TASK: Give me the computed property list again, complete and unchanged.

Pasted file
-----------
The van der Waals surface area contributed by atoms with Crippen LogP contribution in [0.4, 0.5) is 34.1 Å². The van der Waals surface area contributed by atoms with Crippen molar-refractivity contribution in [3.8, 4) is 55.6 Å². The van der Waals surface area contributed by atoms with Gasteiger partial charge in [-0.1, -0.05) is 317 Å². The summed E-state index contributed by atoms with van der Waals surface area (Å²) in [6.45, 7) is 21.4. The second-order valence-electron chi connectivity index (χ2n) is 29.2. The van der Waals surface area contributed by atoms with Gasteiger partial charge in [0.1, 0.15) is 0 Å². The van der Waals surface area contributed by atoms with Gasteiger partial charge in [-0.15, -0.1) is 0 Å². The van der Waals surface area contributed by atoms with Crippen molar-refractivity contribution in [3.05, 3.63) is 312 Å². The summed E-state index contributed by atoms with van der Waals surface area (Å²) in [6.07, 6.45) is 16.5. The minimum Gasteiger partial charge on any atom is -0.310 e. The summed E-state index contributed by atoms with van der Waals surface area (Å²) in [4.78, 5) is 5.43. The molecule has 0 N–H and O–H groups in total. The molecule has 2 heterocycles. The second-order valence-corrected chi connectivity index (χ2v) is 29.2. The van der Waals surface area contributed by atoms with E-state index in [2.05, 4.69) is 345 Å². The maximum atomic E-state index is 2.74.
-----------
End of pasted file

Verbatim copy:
The van der Waals surface area contributed by atoms with Crippen LogP contribution in [0.4, 0.5) is 34.1 Å². The van der Waals surface area contributed by atoms with Crippen molar-refractivity contribution in [3.8, 4) is 55.6 Å². The van der Waals surface area contributed by atoms with Gasteiger partial charge in [-0.1, -0.05) is 317 Å². The summed E-state index contributed by atoms with van der Waals surface area (Å²) in [6.45, 7) is 21.4. The second-order valence-electron chi connectivity index (χ2n) is 29.2. The van der Waals surface area contributed by atoms with Gasteiger partial charge in [0.1, 0.15) is 0 Å². The van der Waals surface area contributed by atoms with Gasteiger partial charge in [-0.15, -0.1) is 0 Å². The van der Waals surface area contributed by atoms with Crippen molar-refractivity contribution in [3.05, 3.63) is 312 Å². The summed E-state index contributed by atoms with van der Waals surface area (Å²) in [6.07, 6.45) is 16.5. The minimum Gasteiger partial charge on any atom is -0.310 e. The summed E-state index contributed by atoms with van der Waals surface area (Å²) in [4.78, 5) is 5.43. The molecule has 0 N–H and O–H groups in total. The molecule has 2 heterocycles. The second-order valence-corrected chi connectivity index (χ2v) is 29.2. The van der Waals surface area contributed by atoms with E-state index in [2.05, 4.69) is 345 Å². The maximum atomic E-state index is 2.74.